What should you do if you see a child in a hot car?
More and more lately this has been commonplace in the news, especially with the tragic news story about the guy who allegedly left his son in a hot car intentionally, in Georgia. But this seems to come to our attention every summer, but the big question is “What do we do?” Well, as of July 1, in Tennessee, if you believe a child is in danger inside a car, you have the right to break the window or forcibly enter the vehicle, without liability.
So here in New York, what would you do if you saw a child inside a car on a hot day? Would you call 911? Break the glass if the car were locked?
Astonishingly, last year, 44 children died of heatstroke in vehicles. That is 44 too many. Actually the total so far for this year is 16. Not good track record.
While other states have broad laws that protect Good Samaritans from lawsuits, the Tennessee law is unique in that is specifically addresses kids left in cars. In my opinion, more states will follow suit…and soon.
It has been advised, because of the danger, that people be more aware and proactive when they are out and about. Don’t be afraid to glance inside cars as you are walking into a store. If you see a child that appears to be in trouble, do what you can to assist, even if it means breaking the window.
Not everyone agrees. Often times it is difficult to determine if the child has been forgotten, or if just left in the car while mom runs into the store really quick. With all the press lately, I could see a lot of overreacting and a lot of needless broken windows. Maybe stay by the vehicle to see if a parent returns before making hasty decisions.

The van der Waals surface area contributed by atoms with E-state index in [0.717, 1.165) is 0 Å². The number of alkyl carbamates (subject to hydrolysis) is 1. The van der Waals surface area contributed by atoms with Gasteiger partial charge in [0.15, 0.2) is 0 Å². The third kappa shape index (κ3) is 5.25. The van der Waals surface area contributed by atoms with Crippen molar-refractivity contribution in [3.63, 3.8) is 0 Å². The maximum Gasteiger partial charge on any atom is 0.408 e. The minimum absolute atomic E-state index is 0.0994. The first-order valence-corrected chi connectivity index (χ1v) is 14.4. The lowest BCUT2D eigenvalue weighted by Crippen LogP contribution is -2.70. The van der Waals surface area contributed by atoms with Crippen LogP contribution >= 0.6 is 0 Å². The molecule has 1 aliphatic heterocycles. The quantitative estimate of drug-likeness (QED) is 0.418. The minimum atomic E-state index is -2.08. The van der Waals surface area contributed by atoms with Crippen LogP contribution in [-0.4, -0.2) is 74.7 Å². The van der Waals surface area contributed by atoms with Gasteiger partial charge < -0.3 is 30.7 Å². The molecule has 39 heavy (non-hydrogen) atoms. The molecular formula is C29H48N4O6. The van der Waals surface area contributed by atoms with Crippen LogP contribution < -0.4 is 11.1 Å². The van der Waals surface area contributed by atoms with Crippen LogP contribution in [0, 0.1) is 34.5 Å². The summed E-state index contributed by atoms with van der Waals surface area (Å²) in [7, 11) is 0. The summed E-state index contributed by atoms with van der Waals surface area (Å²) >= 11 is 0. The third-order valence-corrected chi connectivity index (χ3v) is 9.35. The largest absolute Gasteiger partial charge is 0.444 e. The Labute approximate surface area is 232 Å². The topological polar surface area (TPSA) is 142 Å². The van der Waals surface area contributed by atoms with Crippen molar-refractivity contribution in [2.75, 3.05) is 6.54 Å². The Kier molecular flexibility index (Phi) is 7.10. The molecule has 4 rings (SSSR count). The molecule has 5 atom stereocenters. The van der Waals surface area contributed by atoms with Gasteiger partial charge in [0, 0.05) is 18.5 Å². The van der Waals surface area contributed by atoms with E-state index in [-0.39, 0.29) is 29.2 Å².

Believe it or not, there are still some areas in America where it can be considered ok to leave a minor in the car for a couple of minutes. I sat in the car a few times while mom ran into the bank, we all have, right? Was mom negligent? Of course not. The more the medial hypes the situation up, the more sensitized of the danger we become.
On the other hand, a child is the valuable thing you could ever leave in a car. We don’t leave our ipads sitting on the front seat, so why would we leave a child there?
This could be an ongoing debate.
Bottom line here is that experts have determined that kids can get very quickly when left alone in a car. Heatstroke can happen when the temp is as low as 57 degree outside. Cracking the window does little to keep the car cool.
Maybe consider calling 911 before making the decision to break into a car and double check to make sure there is no other way to get into the car. I would be interested in hearing your opinion on this matter. Please feel free to leave a comment.
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